explained under Section 7.4.

Saint-Andre & Hodges Standards Track [Page 19] RFC 6125 Service Identity March 2011

 7.  Unless a specification that reuses this one allows continued
     support for the wildcard character '*', the DNS domain name
     portion of a presented identifier SHOULD NOT contain the wildcard
     character, whether as the complete left-most label within the
     identifier (following the description of labels and domain names
     in [DNS-CONCEPTS], e.g., "*.example.com") or as a fragment
     thereof (e.g., *oo.example.com, f*o.example.com, or
     fo*.example.com).  A more detailed discussion of so-called
     "wildcard certificates" is provided under Section 7.2.

4.2. Examples

 Consider a simple website at "www.example.com", which is not
 discoverable via DNS SRV lookups.  Because HTTP does not specify the
 use of URIs in server certificates, a certificate for this service
 might include only a DNS-ID of "www.example.com".  It might also
 include a CN-ID of "www.example.com" for backward compatibility with
 deployed infrastructure.
 Consider an IMAP-accessible email server at the host
 "mail.example.net" servicing email addresses of the form
 "user@example.net" and discoverable via DNS SRV lookups on the
 application service name of "example.net".  A certificate for this
 service might include SRV-IDs of "_imap.example.net" and
 "_imaps.example.net" (see [EMAIL-SRV]) along with DNS-IDs of
 "example.net" and "mail.example.net".  It might also include CN-IDs
 of "example.net" and "mail.example.net" for backward compatibility
 with deployed infrastructure.
 Consider a SIP-accessible voice-over-IP (VoIP) server at the host
 "voice.example.edu" servicing SIP addresses of the form
 "user@voice.example.edu" and identified by a URI of <sip:
 voice.example.edu>.  A certificate for this service would include a
 URI-ID of "sip:voice.example.edu" (see [SIP-CERTS]) along with a
 DNS-ID of "voice.example.edu".  It might also include a CN-ID of
 "voice.example.edu" for backward compatibility with deployed
 infrastructure.
 Consider an XMPP-compatible instant messaging (IM) server at the host
 "im.example.org" servicing IM addresses of the form
 "user@im.example.org" and discoverable via DNS SRV lookups on the
 "im.example.org" domain.  A certificate for this service might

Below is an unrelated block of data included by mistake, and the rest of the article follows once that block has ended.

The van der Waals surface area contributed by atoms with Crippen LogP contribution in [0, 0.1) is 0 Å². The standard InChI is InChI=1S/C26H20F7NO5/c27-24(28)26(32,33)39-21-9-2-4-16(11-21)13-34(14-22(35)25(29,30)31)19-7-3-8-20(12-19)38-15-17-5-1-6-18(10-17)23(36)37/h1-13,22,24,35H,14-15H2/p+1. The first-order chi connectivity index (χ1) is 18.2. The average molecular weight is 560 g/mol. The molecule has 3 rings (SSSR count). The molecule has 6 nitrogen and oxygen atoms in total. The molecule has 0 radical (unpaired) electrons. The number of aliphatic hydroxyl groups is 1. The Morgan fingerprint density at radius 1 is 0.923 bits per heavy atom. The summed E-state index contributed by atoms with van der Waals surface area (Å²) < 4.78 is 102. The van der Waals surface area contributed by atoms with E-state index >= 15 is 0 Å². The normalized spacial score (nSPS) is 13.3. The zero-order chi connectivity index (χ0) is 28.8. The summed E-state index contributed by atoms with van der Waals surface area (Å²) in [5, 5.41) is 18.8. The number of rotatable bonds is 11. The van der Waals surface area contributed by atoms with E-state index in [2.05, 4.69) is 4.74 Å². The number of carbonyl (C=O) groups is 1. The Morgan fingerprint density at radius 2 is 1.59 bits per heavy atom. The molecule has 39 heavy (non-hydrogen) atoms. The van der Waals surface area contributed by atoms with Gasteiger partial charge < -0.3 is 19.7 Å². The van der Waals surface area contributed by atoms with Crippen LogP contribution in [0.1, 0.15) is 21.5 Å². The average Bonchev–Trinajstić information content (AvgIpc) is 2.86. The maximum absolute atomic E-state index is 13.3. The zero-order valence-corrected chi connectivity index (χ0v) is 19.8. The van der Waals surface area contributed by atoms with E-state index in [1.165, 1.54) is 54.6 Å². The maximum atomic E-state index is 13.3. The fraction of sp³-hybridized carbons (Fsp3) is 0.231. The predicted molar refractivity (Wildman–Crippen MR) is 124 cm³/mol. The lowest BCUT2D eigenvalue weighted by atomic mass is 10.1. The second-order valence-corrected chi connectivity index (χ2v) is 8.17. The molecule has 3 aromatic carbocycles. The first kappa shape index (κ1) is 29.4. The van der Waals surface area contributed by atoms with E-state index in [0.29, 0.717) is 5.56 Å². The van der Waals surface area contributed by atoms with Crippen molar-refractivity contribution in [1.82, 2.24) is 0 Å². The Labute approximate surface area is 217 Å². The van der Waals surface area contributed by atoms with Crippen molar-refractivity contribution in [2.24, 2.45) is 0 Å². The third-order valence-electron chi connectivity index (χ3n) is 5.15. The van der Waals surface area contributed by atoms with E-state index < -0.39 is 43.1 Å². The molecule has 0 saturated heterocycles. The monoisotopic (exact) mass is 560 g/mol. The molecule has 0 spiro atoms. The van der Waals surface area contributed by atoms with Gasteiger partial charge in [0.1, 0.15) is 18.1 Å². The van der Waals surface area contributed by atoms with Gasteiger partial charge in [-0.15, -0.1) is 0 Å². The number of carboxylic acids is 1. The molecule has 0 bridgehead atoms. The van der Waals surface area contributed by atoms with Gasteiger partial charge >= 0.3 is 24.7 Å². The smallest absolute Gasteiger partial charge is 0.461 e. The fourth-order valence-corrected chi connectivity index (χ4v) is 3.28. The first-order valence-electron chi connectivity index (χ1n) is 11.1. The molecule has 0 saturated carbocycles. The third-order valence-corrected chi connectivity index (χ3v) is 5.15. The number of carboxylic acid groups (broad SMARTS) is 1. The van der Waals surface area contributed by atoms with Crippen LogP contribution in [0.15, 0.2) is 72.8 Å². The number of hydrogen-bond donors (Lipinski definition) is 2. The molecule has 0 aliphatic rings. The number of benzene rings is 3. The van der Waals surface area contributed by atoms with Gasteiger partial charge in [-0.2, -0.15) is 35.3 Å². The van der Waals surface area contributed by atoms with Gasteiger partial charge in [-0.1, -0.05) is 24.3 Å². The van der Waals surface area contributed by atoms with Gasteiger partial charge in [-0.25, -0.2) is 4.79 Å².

include SRV-IDs of "_xmpp-client.im.example.org" and
 "_xmpp-server.im.example.org" (see [XMPP]), a DNS-ID of
 "im.example.org", and an XMPP-specific "XmppAddr" of "im.example.org"
 (see [XMPP]).  It might also include a CN-ID of "im.example.org" for
 backward compatibility with deployed infrastructure.

Saint-Andre & Hodges Standards Track [Page 20] RFC 6125 Service Identity March 2011

5. Requesting Server Certificates

 This section provides rules and guidelines for service providers
 regarding the information to include in certificate signing requests
 (CSRs).
 In general, service providers are encouraged to request certificates
 that include all of the identifier types that are required or
 recommended for the application service type that will be secured
 using the certificate to be issued.
 If the certificate might be used for any type of application service,
 then the service provider is encouraged to request a certificate that
 includes only a DNS-ID.
 If the certificate will be used for only a single type of application
 service, then the service provider is encouraged to request a
 certificate that includes a DNS-ID and, if appropriate for the
 application service type, an SRV-ID or URI-ID that limits the
 deployment scope of the certificate to only the defined application
 service type.
 If a service provider offering multiple application service types
 (e.g., a World Wide Web service, an email service, and an instant
 messaging service) wishes to limit the applicability of certificates
 using SRV-IDs or URI-IDs, then the service provider is encouraged to
 request multiple certificates, i.e., one certificate per application
 service type.  Conversely, the service provider is discouraged from
 requesting a single certificate containing multiple SRV-IDs or URI-
 IDs identifying each different application service type.  This
 guideline does not apply to application service type "bundles" that
 are used to identify manifold distinct access methods to the same
 underlying application (e.g., an email application with access
 methods denoted by the application service types of "imap", "imaps",
 "pop3", "pop3s", and "submission" as described in [EMAIL-SRV]).

6. Verifying Service Identity

 This section provides rules and guidelines for implementers of
 application client software regarding algorithms for verification of
 application service identity.

6.1. Overview

 At a high level, the client verifies the application service's
 identity by performing the actions listed below (which are defined in
 the following subsections of this document):

Saint-Andre & Hodges Standards Track [Page 21] RFC 6125 Service Identity March 2011

 1.  The client constructs a list of acceptable reference identifiers